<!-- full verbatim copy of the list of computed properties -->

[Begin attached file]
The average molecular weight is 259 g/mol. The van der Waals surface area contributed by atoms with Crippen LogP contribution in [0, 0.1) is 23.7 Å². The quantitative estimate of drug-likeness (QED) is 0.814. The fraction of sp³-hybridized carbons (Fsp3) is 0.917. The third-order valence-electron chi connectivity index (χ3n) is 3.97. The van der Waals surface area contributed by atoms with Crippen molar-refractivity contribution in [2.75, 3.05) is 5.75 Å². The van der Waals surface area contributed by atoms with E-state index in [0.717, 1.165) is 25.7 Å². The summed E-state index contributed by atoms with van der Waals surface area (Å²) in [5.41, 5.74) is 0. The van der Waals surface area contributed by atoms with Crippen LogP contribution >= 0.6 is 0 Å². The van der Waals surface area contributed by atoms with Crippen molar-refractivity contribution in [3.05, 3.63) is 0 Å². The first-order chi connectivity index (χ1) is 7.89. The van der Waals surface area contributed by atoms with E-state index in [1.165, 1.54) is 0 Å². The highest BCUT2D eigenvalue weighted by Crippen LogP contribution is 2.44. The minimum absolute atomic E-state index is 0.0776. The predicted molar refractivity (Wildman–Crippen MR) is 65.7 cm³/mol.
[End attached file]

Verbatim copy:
The average molecular weight is 259 g/mol. The van der Waals surface area contributed by atoms with Crippen LogP contribution in [0, 0.1) is 23.7 Å². The quantitative estimate of drug-likeness (QED) is 0.814. The fraction of sp³-hybridized carbons (Fsp3) is 0.917. The third-order valence-electron chi connectivity index (χ3n) is 3.97. The van der Waals surface area contributed by atoms with Crippen molar-refractivity contribution in [2.75, 3.05) is 5.75 Å². The van der Waals surface area contributed by atoms with E-state index in [0.717, 1.165) is 25.7 Å². The summed E-state index contributed by atoms with van der Waals surface area (Å²) in [5.41, 5.74) is 0. The van der Waals surface area contributed by atoms with Crippen LogP contribution >= 0.6 is 0 Å². The van der Waals surface area contributed by atoms with Crippen molar-refractivity contribution in [3.05, 3.63) is 0 Å². The first-order chi connectivity index (χ1) is 7.89. The van der Waals surface area contributed by atoms with E-state index in [1.165, 1.54) is 0 Å². The highest BCUT2D eigenvalue weighted by Crippen LogP contribution is 2.44. The minimum absolute atomic E-state index is 0.0776. The predicted molar refractivity (Wildman–Crippen MR) is 65.7 cm³/mol.